The book Pillow-Problems: Thought Out During Wakeful Hours, by Charles Dodgson, better known by the pseudonym Lewis Carroll, was first published in 1893. It contains 72 problems that Carroll thought of while lying awake at night over the course of a few decades. Carroll's intent was that the puzzler would, like he did, work out the answers to the questions mentally.
This is problem #68 in the book.
Previous problem: Problem #52.
Note about pre-decimal British currency: Before decimalisation, the pound (symbol £) was divided into 20 shillings, (symbol s) and each shilling into 12 pence (singular penny; symbol d), making 240 pence to the pound.
Usually, prices were written with a / (called a solidus) between the amounts. For example, a sum of four shillings and eight pence was written as 4/8, and pronounced "four and eight". An even sum of shillings, say six shillings, was written as 6/-. A sum of one pound, nineteen shillings, and eleven pence would be written as £1/19/11 and pronounced "one pound, nineteen and eleven".
Five friends agreed to form themselves into a Wine-Company (Limited). They contributed equal amounts of wine, which had been bought at the same price. They then elected one of themselves to act as Treasurer; and another of them undertook to act as Salesman, and to sell the wine at 10% over cost-price.
The first day the Salesman drank one bottle, sold some, and handed over the receipts to the Treasurer.
The second day he drank none, but pocked the profits on one bottle sold, and handed over the rest of the receipts to the Treasurer.
That night the Treasurer visited the Cellars, and counted the remaining wine. “It will fetch just £11,” he muttered to himself as he left the Cellars.
The third day the Salesman drank one bottle, pocked the profits on another, and handed over the rest of the receipts to the Treasurer.
The wine was now all gone: the Company held a Meeting, and found to their chagrin that their profits (i.e. the Treasurer's receipts, less the original value of the wine) only cleared 6d a bottle on the whole stock. These profits had accrued in 3 equal sums on the 3 days (i.e. the Treasurer's receipts for the day, less the original value of the wine taken out during the day, had come to the same amount every time); but of course only the Salesman knew this.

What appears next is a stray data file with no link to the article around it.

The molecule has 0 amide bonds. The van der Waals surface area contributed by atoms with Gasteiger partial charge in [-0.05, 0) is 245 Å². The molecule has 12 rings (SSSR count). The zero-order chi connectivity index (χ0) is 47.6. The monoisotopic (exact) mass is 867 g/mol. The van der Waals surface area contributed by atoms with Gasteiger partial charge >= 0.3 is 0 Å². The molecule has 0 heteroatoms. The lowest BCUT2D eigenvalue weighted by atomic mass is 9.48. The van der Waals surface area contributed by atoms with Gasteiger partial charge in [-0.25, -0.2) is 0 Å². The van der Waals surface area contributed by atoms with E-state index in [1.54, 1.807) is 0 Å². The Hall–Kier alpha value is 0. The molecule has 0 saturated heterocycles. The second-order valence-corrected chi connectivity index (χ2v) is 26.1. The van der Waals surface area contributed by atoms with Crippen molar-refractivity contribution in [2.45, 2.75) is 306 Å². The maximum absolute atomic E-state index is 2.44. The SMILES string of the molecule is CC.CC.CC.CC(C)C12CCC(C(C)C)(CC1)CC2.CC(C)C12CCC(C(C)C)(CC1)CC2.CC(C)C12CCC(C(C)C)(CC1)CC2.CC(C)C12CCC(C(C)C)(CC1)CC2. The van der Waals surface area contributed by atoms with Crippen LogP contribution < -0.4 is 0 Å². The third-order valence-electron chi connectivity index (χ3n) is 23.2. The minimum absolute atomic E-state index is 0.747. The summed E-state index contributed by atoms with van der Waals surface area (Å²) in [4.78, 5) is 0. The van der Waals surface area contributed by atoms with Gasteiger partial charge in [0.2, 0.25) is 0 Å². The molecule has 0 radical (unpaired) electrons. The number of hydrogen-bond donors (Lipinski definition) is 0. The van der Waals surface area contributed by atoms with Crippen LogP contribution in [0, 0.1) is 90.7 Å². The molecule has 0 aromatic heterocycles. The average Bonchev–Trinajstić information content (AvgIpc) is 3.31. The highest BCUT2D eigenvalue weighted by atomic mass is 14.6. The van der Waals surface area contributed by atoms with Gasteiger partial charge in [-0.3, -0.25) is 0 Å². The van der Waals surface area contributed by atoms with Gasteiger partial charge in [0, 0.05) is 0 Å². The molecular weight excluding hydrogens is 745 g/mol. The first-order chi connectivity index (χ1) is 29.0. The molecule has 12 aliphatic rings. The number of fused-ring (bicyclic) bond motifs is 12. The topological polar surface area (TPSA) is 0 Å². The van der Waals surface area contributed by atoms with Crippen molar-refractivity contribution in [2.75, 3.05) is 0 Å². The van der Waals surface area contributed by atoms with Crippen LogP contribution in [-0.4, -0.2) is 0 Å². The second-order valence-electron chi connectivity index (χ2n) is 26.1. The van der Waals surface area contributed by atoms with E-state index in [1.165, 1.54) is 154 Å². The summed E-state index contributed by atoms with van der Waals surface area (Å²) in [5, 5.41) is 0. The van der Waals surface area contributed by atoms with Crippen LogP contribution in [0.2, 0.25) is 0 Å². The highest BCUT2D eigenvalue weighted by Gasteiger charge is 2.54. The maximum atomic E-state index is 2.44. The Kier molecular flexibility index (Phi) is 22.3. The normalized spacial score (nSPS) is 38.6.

(1) How much wine had they bought? (2) At what price?
Number of bottles of wine:
Price per bottle:
Let the Nos of bottles, taken out on the 3 days, be ‘x, y, z’. Let each bottle have cost 10v pence, and therefore be sold for 11v pence.
Then the Treasurer's receipts, on the 3 days, were (x − 1) · 11v, y · 11v − v, (z − 1) · 11v − v; yielding, as profits (i.e. as remainders after deducting cost-price of bottles taken out), xv − 11v, yv − v, zv − 12v. Then these 3 quantities are equal.
Hence y = x − 10, and z = x + 1;
∴ total No. of bottles, being (x + y + z), = 3x − 9.
Now total profits are (x + y + z) · v − 24v; i.e. (3x − 33)v;
∴ profit, per bottle =
((3x − 33) · v)/
(3x − 9)
; and this must = 6;
∴ (x − 11) · v = (x − 3) · 6.
Also, z · 11v = 11 × 240; i.e. (x + 1) · 11v = 11 × 240;
(x − 11)/
(x + 1)
(6 · (x − 3))/
∴ (x + 1) · (x − 3) = 40 · (x − 11);
∴ x² − 2x − 3 = 40x − 440;
∴ x² − 42x + 437 = 0.
Now 42² − 4 × 437 = 1764 − 1748 = 16;
∴ x =
(42 ± 4)/
= 24 or 19;
∴ No. of bottles = 60 or 48; but it is a multiple of 5; ∴ it = 60.
Also, (x + 1) · 11v = 11 × 240; i.e. 24v = 240;
∴ v = 10;
i.e. the wine was bought @ 8/4 a bottle, and sold @ 9/2 a bottle.
URL: http://www.allfunandgames.ca/classics/pillowproblems68.shtml.Last update: September 10, 2010.